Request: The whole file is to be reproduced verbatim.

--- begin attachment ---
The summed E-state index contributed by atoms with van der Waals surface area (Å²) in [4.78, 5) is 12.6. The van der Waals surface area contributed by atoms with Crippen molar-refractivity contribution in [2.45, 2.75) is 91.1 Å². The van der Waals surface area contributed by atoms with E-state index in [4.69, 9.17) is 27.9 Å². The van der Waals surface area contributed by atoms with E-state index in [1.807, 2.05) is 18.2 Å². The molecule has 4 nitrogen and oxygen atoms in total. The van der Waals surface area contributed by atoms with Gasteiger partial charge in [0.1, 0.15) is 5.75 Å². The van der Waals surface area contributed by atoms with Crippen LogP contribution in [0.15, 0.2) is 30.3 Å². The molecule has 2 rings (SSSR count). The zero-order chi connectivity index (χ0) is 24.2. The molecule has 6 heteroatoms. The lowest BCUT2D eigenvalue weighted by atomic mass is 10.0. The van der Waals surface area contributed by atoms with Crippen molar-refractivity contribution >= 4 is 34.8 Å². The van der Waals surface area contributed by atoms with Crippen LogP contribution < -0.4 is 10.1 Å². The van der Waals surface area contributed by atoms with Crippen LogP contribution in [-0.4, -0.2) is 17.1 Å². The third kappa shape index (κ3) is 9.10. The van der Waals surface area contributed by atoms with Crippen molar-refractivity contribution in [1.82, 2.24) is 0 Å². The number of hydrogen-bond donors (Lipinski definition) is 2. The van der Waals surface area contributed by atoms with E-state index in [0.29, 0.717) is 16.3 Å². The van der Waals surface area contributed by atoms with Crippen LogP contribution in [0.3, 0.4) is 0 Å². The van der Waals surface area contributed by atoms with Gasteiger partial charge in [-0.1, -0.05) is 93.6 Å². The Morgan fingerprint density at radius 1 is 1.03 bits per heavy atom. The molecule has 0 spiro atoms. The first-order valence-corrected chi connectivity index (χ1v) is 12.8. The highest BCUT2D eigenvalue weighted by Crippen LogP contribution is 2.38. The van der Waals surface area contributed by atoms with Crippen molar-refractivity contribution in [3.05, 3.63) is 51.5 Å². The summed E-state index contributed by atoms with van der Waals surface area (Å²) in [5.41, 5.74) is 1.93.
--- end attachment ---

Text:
The summed E-state index contributed by atoms with van der Waals surface area (Å²) in [4.78, 5) is 12.6. The van der Waals surface area contributed by atoms with Crippen molar-refractivity contribution in [2.45, 2.75) is 91.1 Å². The van der Waals surface area contributed by atoms with E-state index in [4.69, 9.17) is 27.9 Å². The van der Waals surface area contributed by atoms with E-state index in [1.807, 2.05) is 18.2 Å². The molecule has 4 nitrogen and oxygen atoms in total. The van der Waals surface area contributed by atoms with Gasteiger partial charge in [0.1, 0.15) is 5.75 Å². The van der Waals surface area contributed by atoms with Crippen LogP contribution in [0.15, 0.2) is 30.3 Å². The molecule has 2 rings (SSSR count). The zero-order chi connectivity index (χ0) is 24.2. The molecule has 6 heteroatoms. The lowest BCUT2D eigenvalue weighted by atomic mass is 10.0. The van der Waals surface area contributed by atoms with Crippen molar-refractivity contribution >= 4 is 34.8 Å². The van der Waals surface area contributed by atoms with Crippen LogP contribution < -0.4 is 10.1 Å². The van der Waals surface area contributed by atoms with Crippen LogP contribution in [-0.4, -0.2) is 17.1 Å². The third kappa shape index (κ3) is 9.10. The van der Waals surface area contributed by atoms with Crippen molar-refractivity contribution in [1.82, 2.24) is 0 Å². The number of hydrogen-bond donors (Lipinski definition) is 2. The van der Waals surface area contributed by atoms with E-state index in [0.29, 0.717) is 16.3 Å². The van der Waals surface area contributed by atoms with Crippen LogP contribution in [0.3, 0.4) is 0 Å². The van der Waals surface area contributed by atoms with Gasteiger partial charge in [-0.1, -0.05) is 93.6 Å². The Morgan fingerprint density at radius 1 is 1.03 bits per heavy atom. The molecule has 0 spiro atoms. The first-order valence-corrected chi connectivity index (χ1v) is 12.8. The highest BCUT2D eigenvalue weighted by Crippen LogP contribution is 2.38. The van der Waals surface area contributed by atoms with Crippen molar-refractivity contribution in [3.05, 3.63) is 51.5 Å². The summed E-state index contributed by atoms with van der Waals surface area (Å²) in [5.41, 5.74) is 1.93.